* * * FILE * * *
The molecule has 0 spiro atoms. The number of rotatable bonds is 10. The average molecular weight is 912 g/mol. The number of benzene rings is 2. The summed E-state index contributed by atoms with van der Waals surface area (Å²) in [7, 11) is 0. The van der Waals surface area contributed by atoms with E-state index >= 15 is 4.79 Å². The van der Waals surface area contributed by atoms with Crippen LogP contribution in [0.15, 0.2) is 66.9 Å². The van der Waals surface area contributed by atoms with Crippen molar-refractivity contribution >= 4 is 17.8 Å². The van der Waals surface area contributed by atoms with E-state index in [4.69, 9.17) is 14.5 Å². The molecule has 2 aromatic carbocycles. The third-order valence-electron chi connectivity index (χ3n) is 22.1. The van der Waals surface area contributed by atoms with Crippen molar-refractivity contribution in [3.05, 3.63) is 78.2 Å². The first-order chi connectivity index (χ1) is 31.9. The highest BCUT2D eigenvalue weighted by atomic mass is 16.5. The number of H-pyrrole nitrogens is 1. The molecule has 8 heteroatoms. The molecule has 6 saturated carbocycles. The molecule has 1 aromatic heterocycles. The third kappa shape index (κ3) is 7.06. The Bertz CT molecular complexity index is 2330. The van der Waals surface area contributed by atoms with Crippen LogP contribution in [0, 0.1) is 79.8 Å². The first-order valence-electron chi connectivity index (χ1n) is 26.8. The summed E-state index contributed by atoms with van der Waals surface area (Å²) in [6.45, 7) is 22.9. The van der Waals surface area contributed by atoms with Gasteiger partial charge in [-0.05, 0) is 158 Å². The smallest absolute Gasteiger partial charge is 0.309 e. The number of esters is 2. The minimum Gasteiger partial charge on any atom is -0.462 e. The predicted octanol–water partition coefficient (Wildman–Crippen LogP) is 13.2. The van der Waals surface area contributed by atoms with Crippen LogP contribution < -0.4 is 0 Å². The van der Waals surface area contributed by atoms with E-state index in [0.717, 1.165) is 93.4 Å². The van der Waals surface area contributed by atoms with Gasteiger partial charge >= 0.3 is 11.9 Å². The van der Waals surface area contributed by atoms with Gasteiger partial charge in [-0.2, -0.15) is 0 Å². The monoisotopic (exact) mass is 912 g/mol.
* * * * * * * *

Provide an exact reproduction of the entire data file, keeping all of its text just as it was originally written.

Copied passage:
The molecule has 0 spiro atoms. The number of rotatable bonds is 10. The average molecular weight is 912 g/mol. The number of benzene rings is 2. The summed E-state index contributed by atoms with van der Waals surface area (Å²) in [7, 11) is 0. The van der Waals surface area contributed by atoms with E-state index >= 15 is 4.79 Å². The van der Waals surface area contributed by atoms with Crippen LogP contribution in [0.15, 0.2) is 66.9 Å². The van der Waals surface area contributed by atoms with Crippen molar-refractivity contribution >= 4 is 17.8 Å². The van der Waals surface area contributed by atoms with E-state index in [4.69, 9.17) is 14.5 Å². The molecule has 2 aromatic carbocycles. The third-order valence-electron chi connectivity index (χ3n) is 22.1. The van der Waals surface area contributed by atoms with Crippen molar-refractivity contribution in [3.05, 3.63) is 78.2 Å². The first-order chi connectivity index (χ1) is 31.9. The highest BCUT2D eigenvalue weighted by atomic mass is 16.5. The number of H-pyrrole nitrogens is 1. The molecule has 8 heteroatoms. The molecule has 6 saturated carbocycles. The molecule has 1 aromatic heterocycles. The third kappa shape index (κ3) is 7.06. The Bertz CT molecular complexity index is 2330. The van der Waals surface area contributed by atoms with Crippen LogP contribution in [0, 0.1) is 79.8 Å². The first-order valence-electron chi connectivity index (χ1n) is 26.8. The summed E-state index contributed by atoms with van der Waals surface area (Å²) in [6.45, 7) is 22.9. The van der Waals surface area contributed by atoms with Gasteiger partial charge in [-0.05, 0) is 158 Å². The smallest absolute Gasteiger partial charge is 0.309 e. The number of esters is 2. The minimum Gasteiger partial charge on any atom is -0.462 e. The predicted octanol–water partition coefficient (Wildman–Crippen LogP) is 13.2. The van der Waals surface area contributed by atoms with Crippen LogP contribution < -0.4 is 0 Å². The van der Waals surface area contributed by atoms with E-state index in [0.717, 1.165) is 93.4 Å². The van der Waals surface area contributed by atoms with Gasteiger partial charge >= 0.3 is 11.9 Å². The van der Waals surface area contributed by atoms with Gasteiger partial charge in [-0.2, -0.15) is 0 Å². The monoisotopic (exact) mass is 912 g/mol.